Frederick Chapman Robbins : biography
Frederick Chapman Robbins (August 25, 1916 – August 4, 2003) was an American pediatrician and virologist.
He received the Nobel Prize in Physiology or Medicine in 1954 along with John Franklin Enders and Thomas Huckle Weller. The award was for his breakthrough work in isolation and growth of the polio virus, paving the way for vaccines developed by Jonas Salk, Albert Sabin, etc. He attended school at the University of Missouri and Harvard University.
In 1952, he was appointed as Professor of Pediatrics at Case Western Reserve University.. Nobelprize.org. Retrieved on 2012-02-11. Robbins was elected a Fellow of the American Academy of Arts and Sciences in 1962. From 1966 onwards, Robbins was Dean of the School of Medicine at Case Western. He led the medical school until 1980 when he assumed the Presidency of the National Academy of Sciences' Institute of Medicine. Five years later, in 1985, Robbins returned to Case Western Reserve as Dean Emeritus and distinguished University professor Emeritus.. Case Western Reserve University He continued to be a fixture at the medical school until his death in 2003. The medical school's "Frederick C. Robbins Society" is named in his honor.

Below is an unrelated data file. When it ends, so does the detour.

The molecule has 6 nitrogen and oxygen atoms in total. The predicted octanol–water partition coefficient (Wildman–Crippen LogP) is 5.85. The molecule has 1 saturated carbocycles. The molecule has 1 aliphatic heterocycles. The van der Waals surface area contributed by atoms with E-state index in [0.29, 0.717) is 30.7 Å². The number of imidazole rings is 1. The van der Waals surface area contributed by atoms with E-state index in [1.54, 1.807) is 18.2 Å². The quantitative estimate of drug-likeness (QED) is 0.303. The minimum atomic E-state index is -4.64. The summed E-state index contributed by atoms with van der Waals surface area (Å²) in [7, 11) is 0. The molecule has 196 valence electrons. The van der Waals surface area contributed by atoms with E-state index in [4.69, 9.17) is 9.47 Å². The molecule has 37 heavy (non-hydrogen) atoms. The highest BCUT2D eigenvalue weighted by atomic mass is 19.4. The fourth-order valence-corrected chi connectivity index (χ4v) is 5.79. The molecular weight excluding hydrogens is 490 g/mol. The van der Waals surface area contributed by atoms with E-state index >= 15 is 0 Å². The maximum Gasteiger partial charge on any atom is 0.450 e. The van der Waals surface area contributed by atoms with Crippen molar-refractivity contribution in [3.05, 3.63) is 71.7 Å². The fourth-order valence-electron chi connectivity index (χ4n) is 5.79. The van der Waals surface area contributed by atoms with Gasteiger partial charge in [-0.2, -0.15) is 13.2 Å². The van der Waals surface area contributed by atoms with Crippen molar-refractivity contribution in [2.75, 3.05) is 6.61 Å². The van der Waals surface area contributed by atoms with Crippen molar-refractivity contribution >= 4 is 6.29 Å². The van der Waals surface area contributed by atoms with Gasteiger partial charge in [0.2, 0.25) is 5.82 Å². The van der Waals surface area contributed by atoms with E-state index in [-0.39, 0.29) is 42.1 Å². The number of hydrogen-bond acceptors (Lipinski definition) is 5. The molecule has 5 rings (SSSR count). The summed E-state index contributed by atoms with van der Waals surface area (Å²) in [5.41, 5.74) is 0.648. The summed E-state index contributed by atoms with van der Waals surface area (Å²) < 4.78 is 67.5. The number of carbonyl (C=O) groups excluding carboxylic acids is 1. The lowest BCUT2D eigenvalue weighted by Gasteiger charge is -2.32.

Robbins received the Benjamin Franklin Medal for Distinguished Achievement in the Sciences of the American Philosophical Society in 1999.
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